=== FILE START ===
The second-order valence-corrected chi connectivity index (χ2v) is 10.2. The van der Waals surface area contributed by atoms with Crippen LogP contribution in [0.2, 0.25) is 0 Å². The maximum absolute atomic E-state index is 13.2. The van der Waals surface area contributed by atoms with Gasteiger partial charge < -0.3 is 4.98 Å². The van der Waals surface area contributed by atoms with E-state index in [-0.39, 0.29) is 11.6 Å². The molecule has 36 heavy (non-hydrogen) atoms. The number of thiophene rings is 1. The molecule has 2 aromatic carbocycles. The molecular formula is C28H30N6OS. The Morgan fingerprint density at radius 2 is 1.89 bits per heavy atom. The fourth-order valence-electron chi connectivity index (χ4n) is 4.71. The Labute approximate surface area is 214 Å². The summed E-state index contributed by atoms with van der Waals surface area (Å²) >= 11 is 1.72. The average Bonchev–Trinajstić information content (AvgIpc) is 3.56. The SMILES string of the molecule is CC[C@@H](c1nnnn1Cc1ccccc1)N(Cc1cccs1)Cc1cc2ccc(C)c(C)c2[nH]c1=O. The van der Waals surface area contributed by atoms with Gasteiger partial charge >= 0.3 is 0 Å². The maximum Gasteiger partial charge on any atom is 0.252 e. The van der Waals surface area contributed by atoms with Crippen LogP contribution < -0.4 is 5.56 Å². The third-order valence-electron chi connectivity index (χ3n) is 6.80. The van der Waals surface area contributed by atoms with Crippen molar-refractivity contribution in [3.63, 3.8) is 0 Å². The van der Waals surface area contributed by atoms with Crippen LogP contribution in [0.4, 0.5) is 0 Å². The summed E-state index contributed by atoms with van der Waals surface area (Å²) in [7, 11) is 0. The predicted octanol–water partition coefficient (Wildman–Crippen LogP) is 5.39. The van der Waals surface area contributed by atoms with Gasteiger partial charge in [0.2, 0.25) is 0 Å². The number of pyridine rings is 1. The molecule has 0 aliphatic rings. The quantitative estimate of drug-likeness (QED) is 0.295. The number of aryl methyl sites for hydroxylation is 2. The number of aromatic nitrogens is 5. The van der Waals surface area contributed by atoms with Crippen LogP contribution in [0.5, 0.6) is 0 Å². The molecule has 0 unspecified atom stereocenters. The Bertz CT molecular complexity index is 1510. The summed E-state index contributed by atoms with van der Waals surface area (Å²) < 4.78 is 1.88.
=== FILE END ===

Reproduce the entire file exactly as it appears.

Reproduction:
The second-order valence-corrected chi connectivity index (χ2v) is 10.2. The van der Waals surface area contributed by atoms with Crippen LogP contribution in [0.2, 0.25) is 0 Å². The maximum absolute atomic E-state index is 13.2. The van der Waals surface area contributed by atoms with Gasteiger partial charge < -0.3 is 4.98 Å². The van der Waals surface area contributed by atoms with E-state index in [-0.39, 0.29) is 11.6 Å². The molecule has 36 heavy (non-hydrogen) atoms. The number of thiophene rings is 1. The molecule has 2 aromatic carbocycles. The molecular formula is C28H30N6OS. The Morgan fingerprint density at radius 2 is 1.89 bits per heavy atom. The fourth-order valence-electron chi connectivity index (χ4n) is 4.71. The Labute approximate surface area is 214 Å². The summed E-state index contributed by atoms with van der Waals surface area (Å²) >= 11 is 1.72. The average Bonchev–Trinajstić information content (AvgIpc) is 3.56. The SMILES string of the molecule is CC[C@@H](c1nnnn1Cc1ccccc1)N(Cc1cccs1)Cc1cc2ccc(C)c(C)c2[nH]c1=O. The van der Waals surface area contributed by atoms with Gasteiger partial charge >= 0.3 is 0 Å². The maximum Gasteiger partial charge on any atom is 0.252 e. The van der Waals surface area contributed by atoms with Crippen LogP contribution < -0.4 is 5.56 Å². The third-order valence-electron chi connectivity index (χ3n) is 6.80. The van der Waals surface area contributed by atoms with Crippen molar-refractivity contribution in [3.63, 3.8) is 0 Å². The van der Waals surface area contributed by atoms with Crippen LogP contribution in [0.4, 0.5) is 0 Å². The summed E-state index contributed by atoms with van der Waals surface area (Å²) in [7, 11) is 0. The predicted octanol–water partition coefficient (Wildman–Crippen LogP) is 5.39. The van der Waals surface area contributed by atoms with Gasteiger partial charge in [0.2, 0.25) is 0 Å². The number of pyridine rings is 1. The molecule has 0 aliphatic rings. The quantitative estimate of drug-likeness (QED) is 0.295. The number of aryl methyl sites for hydroxylation is 2. The number of aromatic nitrogens is 5. The van der Waals surface area contributed by atoms with Crippen LogP contribution in [0.5, 0.6) is 0 Å². The molecule has 0 unspecified atom stereocenters. The Bertz CT molecular complexity index is 1510. The summed E-state index contributed by atoms with van der Waals surface area (Å²) < 4.78 is 1.88.